Truck drivers in Iran have vowed to continue their strike until their demands are met. After ten days, the strike shows no signs of ending. In fact, the strike continues to spread across the country, gathering support despite the widespread disruption caused by the absence of these vital workers.

Staff Writer

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Iranian diaspora will gather to support Iran Protests

Europe Must Not Become the Jimmy Carter of 1977

Iranian diaspora will gather to support Iran Protests

Iranians in Europe and America, will gather in Paris this June to show support for Iran Protests

In 1977, Iran was on the precipice of change. Yet on December 31st, US President Jimmy Carter described Iran as an “island of stability in one of the more troubled areas of the world”. Ironically, just a few months later, Iran would become engulfed in protests against the Shah’s regime and the country, which once appeared so stable, underwent drastic changes.

Today, Iran appears to be in a similar situation to 1978. Protests litter Iran. The people take to the streets at every given opportunity to display their displeasure towards the Iranian regime. On Sunday, May 27th, the Iranian public gathered to celebrate the life of film star, Naser Malek Motiei at a large public funeral service. It quickly transformed into a demonstration against the mullahs and their clerical regime, as protesters began chanting “death to the dictator, hail to Naser!”

Elsewhere, a truck driver strike has raged for more than a week. Truck drivers went on strike in hundreds of cities across all 31 Iranian provinces to vent their frustration at poor working conditions and unfair tariffs imposed by the regime. Despite petrol stations sitting empty, and long queues, the drivers have the support of the people. They know the difficulty Iran’s industries are facing without the existence of trade unions and the greedy mullahs imposing harsh taxes, fees, and tariffs at every opportunity.

In Kazerun, initial protests against the regime grew in intensity after the Iranian security forces opened fire on protestors. Four protestors were killed in the incident, leading to further public outcry and demonstrations at the martyr’s funerals.

In the last full week of May, there were more than 489 individual acts of defiance and protest against the regime. This amounted to some 69 protests every day. They were not limited by geography or demographic either, students, farmers, teachers, truck drivers, and shopkeepers were among those that took to the streets. In Tehran itself, strikes from local market stall owners left many shops and stalls closed.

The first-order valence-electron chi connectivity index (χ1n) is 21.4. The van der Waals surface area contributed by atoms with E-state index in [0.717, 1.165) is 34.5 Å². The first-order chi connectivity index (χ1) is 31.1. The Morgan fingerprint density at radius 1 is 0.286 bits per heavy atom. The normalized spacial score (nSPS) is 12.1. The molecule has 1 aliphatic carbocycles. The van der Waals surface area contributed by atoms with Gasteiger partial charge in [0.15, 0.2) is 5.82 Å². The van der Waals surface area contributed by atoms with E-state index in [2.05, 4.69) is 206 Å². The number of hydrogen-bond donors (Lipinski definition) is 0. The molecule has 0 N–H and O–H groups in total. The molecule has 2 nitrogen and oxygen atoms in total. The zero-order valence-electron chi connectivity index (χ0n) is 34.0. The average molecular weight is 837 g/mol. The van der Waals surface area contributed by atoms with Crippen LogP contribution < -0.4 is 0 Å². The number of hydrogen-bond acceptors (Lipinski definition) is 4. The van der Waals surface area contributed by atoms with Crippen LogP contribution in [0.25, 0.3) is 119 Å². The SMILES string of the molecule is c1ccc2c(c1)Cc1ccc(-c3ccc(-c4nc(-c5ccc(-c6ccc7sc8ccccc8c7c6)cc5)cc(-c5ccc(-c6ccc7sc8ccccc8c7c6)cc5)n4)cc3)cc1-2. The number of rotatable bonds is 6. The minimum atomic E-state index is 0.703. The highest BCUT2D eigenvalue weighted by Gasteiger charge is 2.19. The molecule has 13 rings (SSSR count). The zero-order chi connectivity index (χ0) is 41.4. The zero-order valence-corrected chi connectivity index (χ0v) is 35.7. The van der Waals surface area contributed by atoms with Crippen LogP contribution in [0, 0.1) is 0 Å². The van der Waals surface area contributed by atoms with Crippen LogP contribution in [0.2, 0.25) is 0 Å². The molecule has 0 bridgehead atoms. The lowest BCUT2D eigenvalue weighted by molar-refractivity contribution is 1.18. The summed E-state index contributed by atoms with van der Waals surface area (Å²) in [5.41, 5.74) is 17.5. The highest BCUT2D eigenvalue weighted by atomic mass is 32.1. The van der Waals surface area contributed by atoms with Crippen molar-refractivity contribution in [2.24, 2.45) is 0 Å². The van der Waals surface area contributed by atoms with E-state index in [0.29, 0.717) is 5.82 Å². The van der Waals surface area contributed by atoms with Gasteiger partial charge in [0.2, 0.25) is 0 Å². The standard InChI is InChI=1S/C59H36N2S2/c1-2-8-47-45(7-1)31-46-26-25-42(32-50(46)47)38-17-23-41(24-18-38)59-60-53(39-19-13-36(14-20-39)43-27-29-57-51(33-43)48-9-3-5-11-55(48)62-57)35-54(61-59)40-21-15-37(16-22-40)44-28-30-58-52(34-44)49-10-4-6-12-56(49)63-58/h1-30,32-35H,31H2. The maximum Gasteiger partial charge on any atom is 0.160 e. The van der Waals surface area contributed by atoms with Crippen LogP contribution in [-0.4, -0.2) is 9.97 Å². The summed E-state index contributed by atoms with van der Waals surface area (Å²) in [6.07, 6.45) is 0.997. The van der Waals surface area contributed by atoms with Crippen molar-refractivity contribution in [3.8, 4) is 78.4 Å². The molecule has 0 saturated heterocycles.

The Regime’s Repressive Measures Will Not Work This Time

The regime has responded to the widespread protests with violent reprisals and repressive measures. They arrested protestors, fired on them with live ammunition, resorted to threats and blackmail, and carried out torture on suspects in prison. But the people will not be deterred.

Fury drives the Iranian public. Fury at their economic circumstances, poverty is rife across Iran, as is unemployment and drought. They know that without regime change, they have no chance of escaping a life of poverty. The mullahs’ and Rouhani’s regime divert the flow of money into their own pockets. Corruption is widespread. Until these issues are addressed, the people will not be silenced. This is why the regime’s violence and barbaric suppression tactics will not work.

The more protests erupt, the more the people can see regime change on the horizon. Each act of protest inspires the next. This momentum in Iran’s opposition movement is loosening the mullahs’ grip on power.

The most recent spate of protests has also been far better organized and coordinated than anything in Iran’s history. The People’s Mujahedin Organisation of Iran (MEK) has played a central role in the organization of the protests. With a strong organizational network and widespread public support, the protest movement can only get stronger.

Europe’s Role

Europe is in danger of echoing Jimmy Carter’s position in 1977. The Iranian public has demonstrated their hunger for regime change. The protest movement within Iran is gathering steam, and the position of the mullahs looks untenable.

Europe would be well-placed to avoid financial investment in Iran. Iran has no future with Rouhani and his cronies. The sooner Europe realizes that, the better.